LG unveiled a range of new flat and curved OLED TVs at CES 2015. We had some quality time with the new amazing TVs during a tech demo in which LG’s plans for HDR (high dynamic range) were demonstrated and discussed. Here are our hands-on impressions.
Hands-on with LG’s 4K OLED TVs
LG is currently selling a few Full HD OLED TVs, but the entire 2015 line-up will consist of Ultra HD models. The details are available here so let us jump straight to what we learned.
What LG wanted to demonstrate in particular was how good a 4K HDR picture can look on an OLED TV, stating that “OLED is ideal for HDR”. We were not allowed to take photos during the tech room session, so what you see here are photos from the booth area. However, we can say that we were pretty blown away by the HDR demonstrations on LG’s OLED TVs. HDR takes the amazing picture quality of an OLED TV to the next level.
Some of the Dolby Vision LCD TVs we saw at CES can go into much higher brightness peaks and most the highlights are so bright that you cannot discern details with the naked eye. However, the LCD TVs also tend to eliminate details around the bright spots – details that are supposed to be there.
With an LCD TV you need full-array local dimming (FALD) zones to do HDR, but as you probably know there are only a few hundred zones. So when the LCD TV is reproducing a very bright spot, for example the sun, it needs to fully activate the zone behind this part of the picture, which means that it will often overexpose the area around the bright spot. LG’s OLED TVs do not, and we noticed how the OLED TVs can reproduce bright spots and still maintain a perfect balance in the rest of the image. Why? Because every single pixel in an OLED panel can go from perfect, zero black to 800 nits (current peak brightness of the new 4K OLED TVs). This corresponds to having a local dimming zone behind every single of the 8 million pixels in an LCD panel. Impossible.
We also saw some HDR demos running on LCD TVs without full-array local dimming systems. It was not very pretty. Do not expect to enjoy HDR content on those kinds of TVs even if it is advertised in the specifications.
Another big difference between HDR on a LCD and OLED is evident in the darkest areas of the picture. Again, this is one of the disadvantages of LCD local dimming zones that dim in areas where the picture is dark, which also means that many “shadow details” disappear. When comparing LCD and OLED side-by-side the difference is dramatic. Black is truly black on the OLED - no tricks - and there are far more details in the dark areas of the picture.
We not only noticed this during LG’s tech room session, but also during Samsung’s S’UHD tech room demo, where Samsung was comparing “a Full HD OLED TV from a competitor” (take a wild guess) to the new JS9500 TV. Even though it was Samsung’s own demo, the difference was dramatic. The OLED simply blew the JS9500 away in some of the darker demo scenes, including a scene with fireworks, a scene in space, and a “night in the city” scene. More on that in a later hands-on article.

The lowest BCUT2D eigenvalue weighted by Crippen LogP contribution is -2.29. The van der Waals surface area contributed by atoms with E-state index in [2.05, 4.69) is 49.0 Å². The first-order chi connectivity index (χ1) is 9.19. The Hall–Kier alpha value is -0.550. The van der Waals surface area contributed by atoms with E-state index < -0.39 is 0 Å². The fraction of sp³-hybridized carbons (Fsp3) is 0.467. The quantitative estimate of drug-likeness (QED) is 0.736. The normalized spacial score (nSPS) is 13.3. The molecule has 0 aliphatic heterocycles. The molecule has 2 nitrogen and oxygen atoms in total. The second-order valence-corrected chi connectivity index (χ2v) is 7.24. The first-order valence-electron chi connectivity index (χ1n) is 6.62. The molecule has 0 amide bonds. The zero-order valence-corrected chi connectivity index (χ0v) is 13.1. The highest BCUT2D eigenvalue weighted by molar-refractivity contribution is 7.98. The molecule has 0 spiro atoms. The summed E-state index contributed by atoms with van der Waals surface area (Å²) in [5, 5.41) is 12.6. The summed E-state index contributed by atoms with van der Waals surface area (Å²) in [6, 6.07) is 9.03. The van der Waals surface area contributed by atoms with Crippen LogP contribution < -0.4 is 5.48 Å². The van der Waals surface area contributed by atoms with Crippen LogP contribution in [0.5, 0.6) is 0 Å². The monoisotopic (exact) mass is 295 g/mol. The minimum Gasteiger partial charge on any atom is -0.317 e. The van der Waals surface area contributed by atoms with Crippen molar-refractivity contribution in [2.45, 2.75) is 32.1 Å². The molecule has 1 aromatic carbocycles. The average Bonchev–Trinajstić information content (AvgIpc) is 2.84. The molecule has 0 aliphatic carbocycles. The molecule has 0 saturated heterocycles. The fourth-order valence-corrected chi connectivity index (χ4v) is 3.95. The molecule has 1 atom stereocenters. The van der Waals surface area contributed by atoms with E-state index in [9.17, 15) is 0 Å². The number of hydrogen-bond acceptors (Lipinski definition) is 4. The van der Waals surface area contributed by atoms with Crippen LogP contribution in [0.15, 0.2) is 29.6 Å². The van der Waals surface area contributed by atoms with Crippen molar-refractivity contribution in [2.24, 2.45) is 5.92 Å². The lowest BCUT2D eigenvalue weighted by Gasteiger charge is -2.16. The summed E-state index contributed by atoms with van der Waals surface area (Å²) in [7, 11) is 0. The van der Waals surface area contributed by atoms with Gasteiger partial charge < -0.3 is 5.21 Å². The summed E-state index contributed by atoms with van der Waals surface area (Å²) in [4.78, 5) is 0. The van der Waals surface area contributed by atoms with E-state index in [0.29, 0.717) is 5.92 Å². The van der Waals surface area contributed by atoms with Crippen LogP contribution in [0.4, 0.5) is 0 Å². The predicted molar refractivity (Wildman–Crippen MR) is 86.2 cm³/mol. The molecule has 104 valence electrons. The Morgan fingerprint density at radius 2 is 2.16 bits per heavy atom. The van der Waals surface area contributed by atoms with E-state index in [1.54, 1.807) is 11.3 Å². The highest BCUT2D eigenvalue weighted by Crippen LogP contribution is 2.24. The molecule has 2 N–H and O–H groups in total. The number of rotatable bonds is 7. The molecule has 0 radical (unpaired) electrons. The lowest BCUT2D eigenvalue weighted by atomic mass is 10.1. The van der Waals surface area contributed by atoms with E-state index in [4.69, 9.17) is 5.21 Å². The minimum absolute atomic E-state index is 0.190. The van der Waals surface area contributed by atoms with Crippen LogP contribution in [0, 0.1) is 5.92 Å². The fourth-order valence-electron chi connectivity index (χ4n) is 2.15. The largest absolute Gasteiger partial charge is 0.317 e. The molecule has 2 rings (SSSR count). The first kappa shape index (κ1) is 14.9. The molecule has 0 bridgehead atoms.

After seeing a lot of HDR demos at CES 2015, including some of the very impressive Dolby Vision demos, we still have to say that LG’s was the most impressive. All because of OLED technology, which feels like it was made for HDR with its perfect blacks and beautiful colors. We will of course be reviewing lots of 2015 TVs soon, so the final verdict is still pending, but OLED continues to impress us.
We talked with one of LG’s engineers from the research lab in South Korea. He told us that LG has done a lot of research into HDR on OLED TVs. Currently, their 4K OLED TVs can peak at around 800 nits (10% window), which is close enough for the open HDR standard. The Blu-ray association recommends that picture highlights only on very rare occasions exceed 1000 nits. Dolby wants to go far higher with Dolby Vision.
It is important to emphasize that HDR has still not left the testing phase. There are several approaches to HDR right now and LG’s OLED TVs will not support all of them (not Dolby Vision), but the TVs can process the new PQ (Perceptual Quantizer, EOTF) gamma format.
We will not go into the full details about PQ here, but the short version is that it is a new way to map the gamma curve on a digital display, and required for proper HDR. We are now putting the analog age and legacy behind us. PQ is included in the open SMPTE ST2084 standard for HDR, which is supported by the Ultra HD Blu-ray standard.
LG is still not 100% sure how HDR will be implemented in its OLED TVs as PQ gamma is still a very recent development. As with all other light sources, longevity goes down as brightness goes up on an OLED panel, which is obviously something that must also be taken into account. LG tells us that the HDR function on the new 4K OLED TVs will be added through a software update once they have decided exactly how to approach it.
Additionally, LG told us that the new 4K OLED TVs use true 10-bit panels – no dithering – and that the built-in HEVC decoder can process 4K HDR at 10-bit, too. LG also confirmed to us that its 4K OLED TVs will support Netflix’s 4K HDR streaming when it launches later this year. In practice, HDR is added on top of the standard 4K stream via metadata and requires 20-30% extra bandwidth. This is true for Netflix’s HDR implementation as well as BDA’s HDR implementation in Ultra HD Blu-ray.
HDR is coming and LG is sending a clear message. OLED is not only ready; it is “the best TV for high dynamic range”.